Labeling Works! Trans Fat Consumption Down 75% in 10 Years

industrial fryer

In 2006, federal labeling regulations went into effect that demanded the labeling of trans-fats content on product nutrition labels. Many food manufacturers responded by changing their product formulations to remove the partially hydrogenated oils responsible for the trans-fats in our food. As Food Navigator reports, consumption has decreased from 6.1 grams per person per day to 1.3 grams. This is great news.

Artificially created trans-fats have been shown to increase bad cholesterol levels and lead to cardiovascular disease. Thus, the FDA labeling requirement was an important one.

Food manufacturers mourned the new requirement, because trans-fats had been a cheap way to manufacture solid fats from non-animal sources and maintain long shelf life. Somehow they managed to figure out healthier alternatives and survive.

This is a great example of a public health measure that would never have happened if the food industry was left to its own devices. One can only imagine the number of heart attacks that have been prevented and how much money has been saved.

Think about that when contemplating GMO labeling, providing information on added sugars, and other

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  • Laura Boyer

    I think this is a great example of the proper way for the govt to intervene…..ensuring that the public is well informed but not interfering with freedom of choice and then letting the food industry respond to public demand.

  • Christopher Gardner

    There is an important question that remains unanswered. What is it the food companies used in place of the trans fats? I can assure you the companies who were using solid trans fats to keep the icing from rolling off the top of the cupcake, didn’t decide to use olive oil…which would have rolled off the top of the cupcake (and probably would have tasted quite odd/off).
    I was privy to a food industry discussion of this very topic, and the top two replacement choices were palm oil (goodbye to more rainforest) and esterified stearic acid (which would be a synthetic byproduct of soy oil).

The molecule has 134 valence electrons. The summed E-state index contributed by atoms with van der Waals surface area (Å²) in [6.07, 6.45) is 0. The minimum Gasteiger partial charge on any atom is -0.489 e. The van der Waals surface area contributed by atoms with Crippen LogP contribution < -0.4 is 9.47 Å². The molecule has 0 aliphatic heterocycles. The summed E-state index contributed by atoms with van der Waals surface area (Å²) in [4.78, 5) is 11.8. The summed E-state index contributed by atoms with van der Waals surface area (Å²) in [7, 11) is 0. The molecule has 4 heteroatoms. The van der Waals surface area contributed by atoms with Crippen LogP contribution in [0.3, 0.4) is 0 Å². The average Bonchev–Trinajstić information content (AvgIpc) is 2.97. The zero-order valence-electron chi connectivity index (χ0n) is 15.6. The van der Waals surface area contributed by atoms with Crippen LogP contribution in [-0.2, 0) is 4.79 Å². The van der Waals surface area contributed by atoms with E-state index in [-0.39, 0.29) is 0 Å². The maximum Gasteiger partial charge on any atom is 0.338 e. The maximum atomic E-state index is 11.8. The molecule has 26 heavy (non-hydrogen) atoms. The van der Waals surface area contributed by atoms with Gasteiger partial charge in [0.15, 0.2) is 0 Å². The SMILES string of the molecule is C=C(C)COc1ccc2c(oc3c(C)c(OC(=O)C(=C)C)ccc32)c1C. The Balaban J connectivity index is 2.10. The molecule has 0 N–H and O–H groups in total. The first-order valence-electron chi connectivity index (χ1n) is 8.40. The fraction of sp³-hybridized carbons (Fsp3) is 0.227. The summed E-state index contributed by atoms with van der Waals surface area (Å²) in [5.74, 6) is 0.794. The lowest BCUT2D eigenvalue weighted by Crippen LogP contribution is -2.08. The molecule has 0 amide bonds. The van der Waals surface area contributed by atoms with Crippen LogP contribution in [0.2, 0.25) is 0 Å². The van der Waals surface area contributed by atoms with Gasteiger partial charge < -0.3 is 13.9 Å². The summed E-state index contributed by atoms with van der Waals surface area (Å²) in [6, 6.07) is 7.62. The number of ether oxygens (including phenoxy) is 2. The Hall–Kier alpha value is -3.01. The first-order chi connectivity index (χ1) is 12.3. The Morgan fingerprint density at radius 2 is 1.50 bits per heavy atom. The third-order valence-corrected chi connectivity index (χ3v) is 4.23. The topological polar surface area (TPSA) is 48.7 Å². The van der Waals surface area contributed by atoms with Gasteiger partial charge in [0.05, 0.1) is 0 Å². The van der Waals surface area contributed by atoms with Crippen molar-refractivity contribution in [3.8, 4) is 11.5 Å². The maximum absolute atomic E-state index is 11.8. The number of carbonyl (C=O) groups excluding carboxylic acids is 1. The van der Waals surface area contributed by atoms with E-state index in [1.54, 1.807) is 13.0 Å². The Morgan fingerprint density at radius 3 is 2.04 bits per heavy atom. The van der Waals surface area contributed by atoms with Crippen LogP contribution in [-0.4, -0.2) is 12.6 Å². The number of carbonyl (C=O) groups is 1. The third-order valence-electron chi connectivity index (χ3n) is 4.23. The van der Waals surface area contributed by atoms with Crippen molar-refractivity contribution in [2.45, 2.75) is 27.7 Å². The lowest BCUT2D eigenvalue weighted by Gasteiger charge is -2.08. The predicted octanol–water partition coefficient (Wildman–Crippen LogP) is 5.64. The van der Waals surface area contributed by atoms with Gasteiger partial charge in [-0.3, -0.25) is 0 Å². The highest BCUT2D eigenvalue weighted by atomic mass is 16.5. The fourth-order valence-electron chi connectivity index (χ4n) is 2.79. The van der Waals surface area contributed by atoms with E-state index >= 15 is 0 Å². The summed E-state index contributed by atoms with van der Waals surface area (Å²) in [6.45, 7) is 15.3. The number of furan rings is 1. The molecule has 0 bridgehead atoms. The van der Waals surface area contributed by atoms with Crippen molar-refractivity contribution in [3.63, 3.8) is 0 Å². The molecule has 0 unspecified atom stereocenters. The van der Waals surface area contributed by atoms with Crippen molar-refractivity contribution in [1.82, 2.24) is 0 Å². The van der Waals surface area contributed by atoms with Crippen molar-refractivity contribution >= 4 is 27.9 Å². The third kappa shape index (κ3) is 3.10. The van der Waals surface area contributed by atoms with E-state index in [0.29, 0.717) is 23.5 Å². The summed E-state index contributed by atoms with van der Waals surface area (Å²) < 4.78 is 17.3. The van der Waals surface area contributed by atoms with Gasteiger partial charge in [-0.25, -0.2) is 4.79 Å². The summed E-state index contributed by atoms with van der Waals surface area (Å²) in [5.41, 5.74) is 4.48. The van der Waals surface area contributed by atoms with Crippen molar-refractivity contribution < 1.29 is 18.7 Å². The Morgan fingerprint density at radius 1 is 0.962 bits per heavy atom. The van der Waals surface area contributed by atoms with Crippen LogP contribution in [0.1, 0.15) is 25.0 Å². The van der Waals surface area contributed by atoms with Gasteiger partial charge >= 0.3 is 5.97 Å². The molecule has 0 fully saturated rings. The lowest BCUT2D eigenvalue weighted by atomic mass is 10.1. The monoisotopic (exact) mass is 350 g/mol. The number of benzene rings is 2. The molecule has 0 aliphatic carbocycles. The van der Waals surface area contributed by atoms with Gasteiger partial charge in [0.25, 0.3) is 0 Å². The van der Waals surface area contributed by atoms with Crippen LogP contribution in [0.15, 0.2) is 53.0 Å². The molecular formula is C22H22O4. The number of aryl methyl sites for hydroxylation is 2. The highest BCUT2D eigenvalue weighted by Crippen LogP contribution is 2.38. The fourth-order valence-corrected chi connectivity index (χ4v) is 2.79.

Yes, labeling helped to decrease trans fat intake. But whether it helped to decrease cupcake intake or not, and the choice of replacement fat(s) was for those who chose to continue eating their “trans-fat-free” cupcake remain important parts of the discussion. Don’t lose sight of the forest.

    • http://www.fooducate.com/ Fooducate

      You make good points Chris. This is a classic case of having to choose from several bad choices. The one chosen is probably the least bad, but it does not necessarily mean it was good. People do need to eat less cupcakes. And yes, there are other ramifications as you described.

    • ChoppedBroccoli

      As suggested by Chris – just look at your labels harder. Its just a shell game now:
      http://www.livestrong.com/article/445850-what-is-bad-about-mono-diglycerides/

      Also, since products can have 499mg of trans fat per serving and still be labeled trans-fat free do we know if the report took into account this shuffling? If the report measured by actually checking samples of food then this is great news. If the report simply trusted the label’s serving size and keyword match for ‘hydrogenated oil’ on the ingredients list, then I’m not sure the results are concrete as we’d like to think.

  • koderken

    So, labeling works! I suppose NOW you will support soda companies vending machines that post the calories in each drink, and agree that the soda manufacturers are actually being responsible.

    • http://www.fooducate.com/ Fooducate

      The beverage companies have been mandated by law to post full calorie information on vending machines.
      “…if an article of food
      is sold from a vending machine that does not permit a prospective purchaser to examine the Nutrition Facts Panel before purchasing the food or does not otherwise provide visible nutrition information at the point of purchase and the vending machine is operated by a person who is engaged in the business of owning or operating 20 or more vending machines, the vending machine operator must provide calorie information for the food. Specifically, the vending machine operator must “provide a sign in close proximity to each article of food or the selection button that includes a clear and conspicuous statement disclosing the number of calories contained in the article.”

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